Stories of Hope (Mental Wellness)

My Story Of Uncertainties, Hope and Victories!


I have always been a simple, ever-smiling, happy kind of person.

I completed my M.B.B.S. in 2010, soon got a decent job, and was preparing for post-graduation.

Two years later something happened that changed everything in my life. I got diagnosed with Blood Cancer.

After 2 days of diagnosis I was admitted for 30 days for chemotherapy. In those 30 days, I got pricked at least 60-70 times, for injections, blood sampling, etc. I had numerous scans, transfusions, antibiotics, severe vomiting, retinal bleeding, vein thrombosis, and a lot more. Strangely none of that could shatter me.

I wasn’t much concerned but my family wanted to go to the USA for a second opinion. Lying in the hospital bed I was making a list of places to see and things to buy from the US. It wasn’t because I wanted to do all that before dying, but because I wasn’t at all bothered about dying or living but just wanted to enjoy every moment of my life, as I always did even before cancer.

The treatment in the US was very costly so we came back. After that, I had three more rounds of chemotherapy and a stem cell transplant. I was kept in an isolation ward for about 20 days and was at a very high risk of infection. I had bad oral ulcers, even a sip of water would burn my mouth so I was on i.v. nutrition for 10-15 days.

I survived and became cancer-free.

10 months later I had a relapse! 

Again lots of chemotherapies, even harsher than earlier, transfusions and the ugly things got even uglier.

This time it affected me a lot. While in hospital, every night, as soon as I closed my eyes, I would have a terrifying dream. I couldn’t sleep for one week. I didn’t tell anyone about that dream but just about insomnia. They arranged a sleep therapist consult for me and things got better.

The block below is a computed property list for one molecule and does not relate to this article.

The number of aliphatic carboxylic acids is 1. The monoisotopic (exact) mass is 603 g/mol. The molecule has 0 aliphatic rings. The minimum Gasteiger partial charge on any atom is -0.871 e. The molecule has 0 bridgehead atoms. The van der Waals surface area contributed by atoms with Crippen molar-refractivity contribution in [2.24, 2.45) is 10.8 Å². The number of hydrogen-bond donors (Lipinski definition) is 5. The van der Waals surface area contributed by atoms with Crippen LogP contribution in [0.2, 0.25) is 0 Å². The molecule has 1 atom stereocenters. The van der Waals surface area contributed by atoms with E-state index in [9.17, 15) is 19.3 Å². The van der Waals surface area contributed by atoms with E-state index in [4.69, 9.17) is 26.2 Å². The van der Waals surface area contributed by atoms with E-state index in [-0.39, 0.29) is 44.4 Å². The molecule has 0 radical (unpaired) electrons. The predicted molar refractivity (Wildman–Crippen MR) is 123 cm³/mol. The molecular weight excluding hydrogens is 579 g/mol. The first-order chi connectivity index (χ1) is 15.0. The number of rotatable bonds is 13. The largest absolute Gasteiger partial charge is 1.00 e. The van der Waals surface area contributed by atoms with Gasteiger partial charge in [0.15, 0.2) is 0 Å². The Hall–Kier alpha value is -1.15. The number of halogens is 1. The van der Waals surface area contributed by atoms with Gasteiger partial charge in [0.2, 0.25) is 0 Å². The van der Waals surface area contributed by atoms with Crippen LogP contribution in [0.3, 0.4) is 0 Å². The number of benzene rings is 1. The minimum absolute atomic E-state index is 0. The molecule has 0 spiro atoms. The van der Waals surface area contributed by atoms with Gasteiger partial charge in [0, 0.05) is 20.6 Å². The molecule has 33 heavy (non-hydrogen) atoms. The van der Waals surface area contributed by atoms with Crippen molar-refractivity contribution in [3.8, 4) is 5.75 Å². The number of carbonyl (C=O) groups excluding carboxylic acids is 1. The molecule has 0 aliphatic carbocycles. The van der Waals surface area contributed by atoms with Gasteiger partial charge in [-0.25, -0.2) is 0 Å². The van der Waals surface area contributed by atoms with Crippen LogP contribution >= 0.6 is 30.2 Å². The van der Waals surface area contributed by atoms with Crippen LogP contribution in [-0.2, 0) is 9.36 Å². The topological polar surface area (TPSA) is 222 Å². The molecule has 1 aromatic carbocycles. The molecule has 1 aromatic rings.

For me to remain cancer-free, I had to choose a modality that would kill cancer as well as my healthy cells as a side effect. I went with it and since then I don’t have cancer. That was in Dec 2013!

To manage those side effects I was on steroids daily for 4-5 years. In these 10 years, in addition to the actual cancer treatment, I have had lung biopsies, liver biopsies, numerous extremely painful bone marrow biopsies, cataract surgery, hip replacement, etc. Even now I have quite bad lungs and get infections a few times every year.

Despite all that I am quite strong, fighting the odds, and will keep fighting even better, as long as I can.

I had very good family support, financial support, and a lot of support from my doctors and I am highly grateful for all that but none of that would have been possible without my willpower and strength.

But in all these years I have felt broken and defeated innumerable times, I have cried a lot in silence and I never tell anyone about it except one of my seniors. He guides me, motivates me, and keeps me sane.

What has helped me the most is that I accepted it very well and the adversities associated. I always knew that the outcome is in no one’s control, but now I live and how I fight was largely in my control. I trusted my doctors and just did whatever I could to make every day of my life as best as possible.

I love traveling. I make at least 5-6 solo trips every year. I have done that even when my hip was quite bad and I couldn’t walk without a stick. I take precautions but I try to do everything that I love doing, to eat everything I love eating, and a lot more.

I don’t want to die but don’t fear death. It will come when it has to but till then I will live it to the fullest, no matter what.

I know of people who have had much worse situations than mine, with cancer or even without cancer. I just want to tell you all to live every day as best as you can. There will always be difficult times when you will feel like giving up or want to cry but all that’s okay. Cry as much as you want, shout, scream, do whatever you want to, but don’t stay there, gather yourself up and be ready to fight the odds and start living your life again.

I kept things to myself and I have suffered a lot more because of that. I’m strongly telling you all to never do that to yourself. Talk to people, be in the support groups or seek professional help whenever you need it. That will make a huge difference. Still, you will have to fight your battles but doing that will be a lot easier.

“Zindagi badi honi chahiye, lambi nahi”

Author: Dr. Nikhil Aggarwal


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